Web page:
‘Will You Repeal It?’ (UPDATED x2)

That’s the question that should be asked of every single Republican who tries to run against health care reform in 2010.

Demagoging against the bill is one thing but actually pledging to repeal it is another; no Republican should be allowed to do the former without being asked whether or not they will do the latter.

The health care reform bill isn’t perfect, but it has a number of fundamentally good policies that will help tens of millions of Americans.

Health care reform will stop insurance companies from denying coverage for preexisting conditions. Do the Republicans want to repeal that?

Health care reform will reduce the deficit by more than $130 billion in the first decade and even more in subsequent decades. Do the Republicans want to repeal that?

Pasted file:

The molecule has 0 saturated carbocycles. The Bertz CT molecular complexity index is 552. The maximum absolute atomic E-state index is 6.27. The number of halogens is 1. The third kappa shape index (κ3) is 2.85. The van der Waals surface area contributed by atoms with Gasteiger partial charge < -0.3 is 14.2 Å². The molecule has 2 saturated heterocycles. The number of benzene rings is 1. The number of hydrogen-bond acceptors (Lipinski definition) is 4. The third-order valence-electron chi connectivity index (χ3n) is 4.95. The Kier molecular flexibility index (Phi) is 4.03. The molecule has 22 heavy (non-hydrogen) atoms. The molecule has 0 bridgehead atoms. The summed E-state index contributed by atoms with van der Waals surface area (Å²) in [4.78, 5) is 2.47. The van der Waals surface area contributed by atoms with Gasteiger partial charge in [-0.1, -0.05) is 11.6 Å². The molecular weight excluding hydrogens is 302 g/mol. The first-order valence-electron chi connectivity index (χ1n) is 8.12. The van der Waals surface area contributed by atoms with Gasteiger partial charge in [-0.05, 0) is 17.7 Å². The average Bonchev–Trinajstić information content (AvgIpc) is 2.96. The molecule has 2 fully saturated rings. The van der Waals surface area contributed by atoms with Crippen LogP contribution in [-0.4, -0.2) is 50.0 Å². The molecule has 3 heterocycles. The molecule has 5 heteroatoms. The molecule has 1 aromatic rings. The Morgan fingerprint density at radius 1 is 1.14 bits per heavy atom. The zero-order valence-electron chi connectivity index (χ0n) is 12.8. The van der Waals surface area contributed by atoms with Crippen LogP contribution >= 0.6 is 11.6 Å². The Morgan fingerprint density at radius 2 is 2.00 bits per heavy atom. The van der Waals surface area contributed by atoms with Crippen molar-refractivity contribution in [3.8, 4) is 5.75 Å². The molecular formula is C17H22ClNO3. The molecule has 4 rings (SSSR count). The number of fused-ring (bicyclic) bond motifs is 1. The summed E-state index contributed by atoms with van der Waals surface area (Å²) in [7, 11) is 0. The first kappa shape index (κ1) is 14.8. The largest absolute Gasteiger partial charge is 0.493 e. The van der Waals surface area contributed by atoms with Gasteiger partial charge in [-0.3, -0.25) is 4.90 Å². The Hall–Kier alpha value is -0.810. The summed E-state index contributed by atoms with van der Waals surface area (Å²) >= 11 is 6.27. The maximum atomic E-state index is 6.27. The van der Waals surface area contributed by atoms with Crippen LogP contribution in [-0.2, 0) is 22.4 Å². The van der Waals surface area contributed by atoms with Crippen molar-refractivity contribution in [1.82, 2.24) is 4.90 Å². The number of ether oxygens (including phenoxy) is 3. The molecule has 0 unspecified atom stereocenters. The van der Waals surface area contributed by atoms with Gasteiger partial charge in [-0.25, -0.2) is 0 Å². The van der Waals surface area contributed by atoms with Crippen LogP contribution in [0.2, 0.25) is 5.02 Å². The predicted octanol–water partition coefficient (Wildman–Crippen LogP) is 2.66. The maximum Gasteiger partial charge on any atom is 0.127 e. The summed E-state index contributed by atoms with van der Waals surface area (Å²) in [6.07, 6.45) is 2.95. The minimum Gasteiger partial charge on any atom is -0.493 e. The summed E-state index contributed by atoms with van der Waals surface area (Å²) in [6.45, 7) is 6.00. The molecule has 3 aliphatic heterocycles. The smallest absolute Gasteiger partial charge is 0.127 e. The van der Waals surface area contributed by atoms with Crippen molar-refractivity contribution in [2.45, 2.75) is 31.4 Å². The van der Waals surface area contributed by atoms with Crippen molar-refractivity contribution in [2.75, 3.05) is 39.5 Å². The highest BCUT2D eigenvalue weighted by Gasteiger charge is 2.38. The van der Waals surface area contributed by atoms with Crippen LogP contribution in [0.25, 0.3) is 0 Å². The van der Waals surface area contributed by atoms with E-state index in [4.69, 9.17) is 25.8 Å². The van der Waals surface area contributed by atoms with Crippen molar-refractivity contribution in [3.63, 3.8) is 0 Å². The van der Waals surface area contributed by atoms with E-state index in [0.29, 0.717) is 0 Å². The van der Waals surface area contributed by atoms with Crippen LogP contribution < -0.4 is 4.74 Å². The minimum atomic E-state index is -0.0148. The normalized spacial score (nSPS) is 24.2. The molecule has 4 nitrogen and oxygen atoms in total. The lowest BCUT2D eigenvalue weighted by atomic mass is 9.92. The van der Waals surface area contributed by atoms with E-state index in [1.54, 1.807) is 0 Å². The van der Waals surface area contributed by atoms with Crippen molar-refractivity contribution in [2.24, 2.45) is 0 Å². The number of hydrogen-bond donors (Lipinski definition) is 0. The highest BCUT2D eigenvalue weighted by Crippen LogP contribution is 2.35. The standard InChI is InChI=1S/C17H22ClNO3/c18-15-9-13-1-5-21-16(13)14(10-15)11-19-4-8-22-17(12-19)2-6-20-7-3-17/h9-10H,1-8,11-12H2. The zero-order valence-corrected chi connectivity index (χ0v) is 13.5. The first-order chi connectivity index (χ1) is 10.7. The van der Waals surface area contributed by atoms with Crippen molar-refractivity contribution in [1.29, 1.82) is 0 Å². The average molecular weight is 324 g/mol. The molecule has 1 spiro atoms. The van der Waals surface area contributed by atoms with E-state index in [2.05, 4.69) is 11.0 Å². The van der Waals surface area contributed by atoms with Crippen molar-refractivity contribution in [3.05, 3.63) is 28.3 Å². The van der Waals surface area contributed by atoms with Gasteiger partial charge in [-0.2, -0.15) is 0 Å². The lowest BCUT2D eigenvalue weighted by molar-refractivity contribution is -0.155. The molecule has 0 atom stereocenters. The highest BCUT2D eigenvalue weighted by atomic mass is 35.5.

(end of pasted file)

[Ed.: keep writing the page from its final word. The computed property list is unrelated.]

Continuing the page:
Health care reform will provide middle class individuals and families with subsidies to help them buy health insurance. Do the Republicans want to repeal that?

Health care reform will provide coverage to 31 million Americans who currently lack it. Do the Republicans want to repeal that?

Will any Republican actually stand up and say they want to do so much damage to America’s middle class by repealing health care reform?

I think that ‘will you repeal it?’ puts the GOP between a rock and a hard place–the rock of wanting to oppose the Democratic health care reform plan but the hard place of not wanting to scrap policies that will help so many middle class Americans.